Meanwhile, I was munching on that delicious NY strip and some home made fries.

 

I love a crusted exterior.

That's what they call blackend here, steak, duck almost anything, blackened fish is really good. But your right is should be done outside.

 

My favorite is fish, dip the filets in seasoning to get some to stick on it, when the pan gets hot drop a spoon of butter and quickly put a piece of fish on it. It will make a white smoke that will choke you, after a few seconds flip. The seasoning will turn black but not taste burned but make a crust.  

We would to it outside, once I made the mistake of trying it inside hoping the vent would suck most of it out, no way we had to go outside, it would take your breath away.

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There's easier ways to make pina coladas:lol:

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I use 3 cast iron cooking items daily, 1 skillet, 1 Dutch oven, and 1 griddle. Believe it or not, if seasoned correctly, eggs will not stick. I was told Avocado oil has a higher smoke point, takes longer to burn off, but builds a nice glaze. If I do have items stick as I did tonight when I made chili, I used a little bit of salt for abrasion and a paper towel, wipe clean with a little bit of oil and heat it to where it starts to smoke. Works great every time, no rust and great tasting food.

Sent from my SM-G986U using Tapatalk

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17 hours ago, The Dude said:

I was told Avocado oil has a higher smoke point, takes longer to burn off, but builds a nice glaze.

excellent oil , and not cheap either , that the only oil we use for cooking , better for avoiding plaque in the arteries

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9 hours ago, The Dude said:

Believe it or not, if seasoned correctly, eggs will not stick.

Oh yeah, they(fried eggs) will slide around a well seasoned cast iron pan as well as in any "no stick" pan you can buy.

 

9 hours ago, The Dude said:

I was told Avocado oil has a higher smoke point, takes longer to burn off, but builds a nice glaze.

I don't specifically use avocado oil to season my skillets but use it every time I sear steaks as well as pan frying fish.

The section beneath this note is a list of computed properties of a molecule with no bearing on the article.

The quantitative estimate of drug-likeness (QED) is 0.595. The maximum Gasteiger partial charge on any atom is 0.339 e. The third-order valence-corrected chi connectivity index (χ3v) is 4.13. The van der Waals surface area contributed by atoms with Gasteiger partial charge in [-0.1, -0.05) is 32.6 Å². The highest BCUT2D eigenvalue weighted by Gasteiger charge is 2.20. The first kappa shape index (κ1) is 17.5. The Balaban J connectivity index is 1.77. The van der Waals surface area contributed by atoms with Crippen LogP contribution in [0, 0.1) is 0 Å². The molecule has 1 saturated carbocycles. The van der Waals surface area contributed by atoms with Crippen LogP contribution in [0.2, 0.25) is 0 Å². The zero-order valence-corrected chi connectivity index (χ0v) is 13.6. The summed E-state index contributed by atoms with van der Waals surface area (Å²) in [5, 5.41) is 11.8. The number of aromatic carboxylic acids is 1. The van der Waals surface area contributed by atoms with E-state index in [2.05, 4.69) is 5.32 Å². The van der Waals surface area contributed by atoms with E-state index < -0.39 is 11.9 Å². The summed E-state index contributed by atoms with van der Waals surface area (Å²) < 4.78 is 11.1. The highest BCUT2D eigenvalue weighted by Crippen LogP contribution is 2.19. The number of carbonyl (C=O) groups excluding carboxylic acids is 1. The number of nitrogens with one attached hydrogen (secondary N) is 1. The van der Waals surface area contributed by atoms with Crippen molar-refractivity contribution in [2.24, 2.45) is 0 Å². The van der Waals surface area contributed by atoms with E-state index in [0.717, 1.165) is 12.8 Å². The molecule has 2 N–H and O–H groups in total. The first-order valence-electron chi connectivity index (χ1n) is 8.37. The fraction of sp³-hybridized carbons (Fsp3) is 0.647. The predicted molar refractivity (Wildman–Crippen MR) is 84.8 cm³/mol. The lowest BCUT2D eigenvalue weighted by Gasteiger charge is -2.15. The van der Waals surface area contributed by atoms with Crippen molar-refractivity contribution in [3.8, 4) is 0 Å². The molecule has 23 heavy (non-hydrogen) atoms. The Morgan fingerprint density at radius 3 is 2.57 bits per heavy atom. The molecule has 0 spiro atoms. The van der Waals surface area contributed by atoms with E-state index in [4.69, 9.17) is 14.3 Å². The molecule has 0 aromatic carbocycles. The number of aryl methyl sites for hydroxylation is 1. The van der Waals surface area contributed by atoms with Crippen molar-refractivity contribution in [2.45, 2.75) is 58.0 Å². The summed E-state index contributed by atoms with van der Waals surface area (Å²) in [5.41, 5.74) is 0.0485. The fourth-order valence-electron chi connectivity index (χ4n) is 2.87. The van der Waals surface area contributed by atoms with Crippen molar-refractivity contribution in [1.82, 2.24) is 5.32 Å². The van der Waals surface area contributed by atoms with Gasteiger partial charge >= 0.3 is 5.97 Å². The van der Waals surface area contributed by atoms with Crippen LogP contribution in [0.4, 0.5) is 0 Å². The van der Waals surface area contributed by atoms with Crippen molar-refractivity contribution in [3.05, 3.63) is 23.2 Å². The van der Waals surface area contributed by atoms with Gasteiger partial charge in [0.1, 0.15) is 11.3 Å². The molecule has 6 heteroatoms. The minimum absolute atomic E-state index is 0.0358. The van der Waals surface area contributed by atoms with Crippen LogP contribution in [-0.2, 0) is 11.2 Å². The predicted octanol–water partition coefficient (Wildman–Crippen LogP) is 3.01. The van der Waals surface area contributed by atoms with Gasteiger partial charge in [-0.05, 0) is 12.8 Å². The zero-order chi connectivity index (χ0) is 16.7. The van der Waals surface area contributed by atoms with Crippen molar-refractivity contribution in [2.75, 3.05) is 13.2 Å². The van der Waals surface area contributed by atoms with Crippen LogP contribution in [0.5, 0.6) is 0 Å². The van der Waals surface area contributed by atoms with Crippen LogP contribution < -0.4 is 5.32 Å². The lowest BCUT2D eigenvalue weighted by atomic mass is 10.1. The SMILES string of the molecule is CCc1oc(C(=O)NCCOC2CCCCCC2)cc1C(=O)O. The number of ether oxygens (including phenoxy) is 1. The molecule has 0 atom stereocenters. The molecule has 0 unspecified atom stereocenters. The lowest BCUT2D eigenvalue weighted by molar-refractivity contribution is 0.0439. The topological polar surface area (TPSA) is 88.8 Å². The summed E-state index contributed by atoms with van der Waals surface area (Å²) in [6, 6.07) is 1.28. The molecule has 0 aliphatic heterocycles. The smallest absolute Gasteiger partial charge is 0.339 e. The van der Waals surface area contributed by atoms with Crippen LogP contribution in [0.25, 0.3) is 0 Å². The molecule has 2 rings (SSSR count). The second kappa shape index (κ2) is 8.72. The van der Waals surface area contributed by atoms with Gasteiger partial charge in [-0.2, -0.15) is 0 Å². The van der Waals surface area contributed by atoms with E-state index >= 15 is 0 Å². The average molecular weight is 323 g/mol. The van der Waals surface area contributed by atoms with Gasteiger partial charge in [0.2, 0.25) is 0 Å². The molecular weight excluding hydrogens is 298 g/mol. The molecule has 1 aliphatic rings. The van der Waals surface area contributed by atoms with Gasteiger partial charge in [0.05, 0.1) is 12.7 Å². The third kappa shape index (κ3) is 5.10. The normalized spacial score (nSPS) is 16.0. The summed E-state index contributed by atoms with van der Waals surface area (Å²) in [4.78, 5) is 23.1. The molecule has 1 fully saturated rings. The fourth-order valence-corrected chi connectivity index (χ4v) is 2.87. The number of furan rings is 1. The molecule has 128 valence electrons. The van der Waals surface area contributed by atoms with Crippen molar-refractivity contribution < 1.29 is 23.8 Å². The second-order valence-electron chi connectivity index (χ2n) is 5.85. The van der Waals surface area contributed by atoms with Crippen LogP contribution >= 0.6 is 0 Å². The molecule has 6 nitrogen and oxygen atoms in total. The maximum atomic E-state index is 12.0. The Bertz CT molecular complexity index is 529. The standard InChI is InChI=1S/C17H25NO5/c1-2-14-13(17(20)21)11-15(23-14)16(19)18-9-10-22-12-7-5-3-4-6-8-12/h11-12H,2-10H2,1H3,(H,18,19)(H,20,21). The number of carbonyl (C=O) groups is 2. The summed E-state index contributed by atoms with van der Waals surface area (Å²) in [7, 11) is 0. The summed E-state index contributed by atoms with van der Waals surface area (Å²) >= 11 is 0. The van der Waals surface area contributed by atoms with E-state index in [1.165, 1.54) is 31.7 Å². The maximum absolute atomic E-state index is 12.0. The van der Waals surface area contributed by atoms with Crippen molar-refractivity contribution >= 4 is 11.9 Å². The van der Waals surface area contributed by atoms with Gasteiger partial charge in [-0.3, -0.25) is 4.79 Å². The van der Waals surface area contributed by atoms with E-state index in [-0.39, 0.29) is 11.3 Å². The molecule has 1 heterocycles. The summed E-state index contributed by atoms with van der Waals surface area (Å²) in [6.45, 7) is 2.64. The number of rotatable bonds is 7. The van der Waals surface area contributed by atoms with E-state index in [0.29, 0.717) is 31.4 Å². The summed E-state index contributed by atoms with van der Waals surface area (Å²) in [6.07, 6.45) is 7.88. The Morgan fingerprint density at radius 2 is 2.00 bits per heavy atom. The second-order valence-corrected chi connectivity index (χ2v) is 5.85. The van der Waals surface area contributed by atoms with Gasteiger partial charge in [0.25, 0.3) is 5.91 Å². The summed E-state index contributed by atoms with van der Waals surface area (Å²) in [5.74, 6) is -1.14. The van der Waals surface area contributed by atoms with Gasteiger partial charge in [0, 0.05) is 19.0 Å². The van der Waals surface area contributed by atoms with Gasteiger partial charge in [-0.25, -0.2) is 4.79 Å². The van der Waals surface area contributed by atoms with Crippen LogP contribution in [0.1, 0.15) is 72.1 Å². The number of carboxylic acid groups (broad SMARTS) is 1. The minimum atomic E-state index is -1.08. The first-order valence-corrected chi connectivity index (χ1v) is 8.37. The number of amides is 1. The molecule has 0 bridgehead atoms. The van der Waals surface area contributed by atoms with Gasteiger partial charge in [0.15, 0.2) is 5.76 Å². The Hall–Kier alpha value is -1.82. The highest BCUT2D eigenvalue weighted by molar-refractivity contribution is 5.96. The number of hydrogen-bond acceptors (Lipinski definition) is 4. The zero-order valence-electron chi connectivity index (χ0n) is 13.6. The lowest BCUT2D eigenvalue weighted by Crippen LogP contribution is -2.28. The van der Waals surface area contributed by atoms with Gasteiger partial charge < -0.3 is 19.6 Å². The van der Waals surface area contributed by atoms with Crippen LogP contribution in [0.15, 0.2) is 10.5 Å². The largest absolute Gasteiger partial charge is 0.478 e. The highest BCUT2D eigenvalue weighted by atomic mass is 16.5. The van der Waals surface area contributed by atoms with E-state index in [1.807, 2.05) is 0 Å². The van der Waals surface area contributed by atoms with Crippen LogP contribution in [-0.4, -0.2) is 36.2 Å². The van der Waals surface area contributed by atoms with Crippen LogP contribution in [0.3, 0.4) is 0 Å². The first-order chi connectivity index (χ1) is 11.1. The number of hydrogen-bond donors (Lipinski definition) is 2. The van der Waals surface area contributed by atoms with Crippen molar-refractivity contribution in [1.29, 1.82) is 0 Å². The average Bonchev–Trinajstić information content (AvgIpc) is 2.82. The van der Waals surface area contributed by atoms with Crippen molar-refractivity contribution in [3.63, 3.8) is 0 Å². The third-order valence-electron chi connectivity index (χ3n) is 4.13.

9 hours ago, RandyH000 said:

excellent oil , and not cheap either , that the only oil we use for cooking , better for the avoid plaque in the arteries

Great oil with the heart healthy benefits of quality extra virgin olive oil plus a high smoke point.  Kind of like EVOO on roids.

 

Bill

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Reading everybody's different cleaning methods shows just how forgiving the vintage cast iron is. Make sure it is cool to the touch before submerging in dish water. Especially important on the larger pieces.

 

Griswold, Wagner, piqua, are the most desired brands. Wapak is another but harder to find.

 

Both Griswold and Wagner produced iron cookware under different labels.

Wardway comes to mind. Sold thru Montgomery wards but made by one of the other two.

 

I have a different skillet for each food item to be cooked, eggs has their own as does potatoes, cornbread & biscuits, asparagus, pizza. A dutch oven for pot roasts. 

We wash with normal dish soap after every use. Nothing sticks.

 

A Natural gas stove is most responsible for the built up crud on the outside of skillets that electric stove users won't have.

 

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1 hour ago, Skelt said:

Griswold, Wagner, piqua, are the most desired brands.

While I do love my Griswold and Wagner skillets I own, my favorites to cook with are a pre 1940's BSR #5 for fried eggs and a 1960's Lodge #8 for searing steaks on LP burner and higher temp(+400 degrees F) oven use. 

 

To be completely honest, if it all came down to two pans/skillets in my collection, these modern Lodge pans, 10SKL and 8SK below would excellently do any cooking tasks that I perform.

 

Image #1

Image #1

 

Bill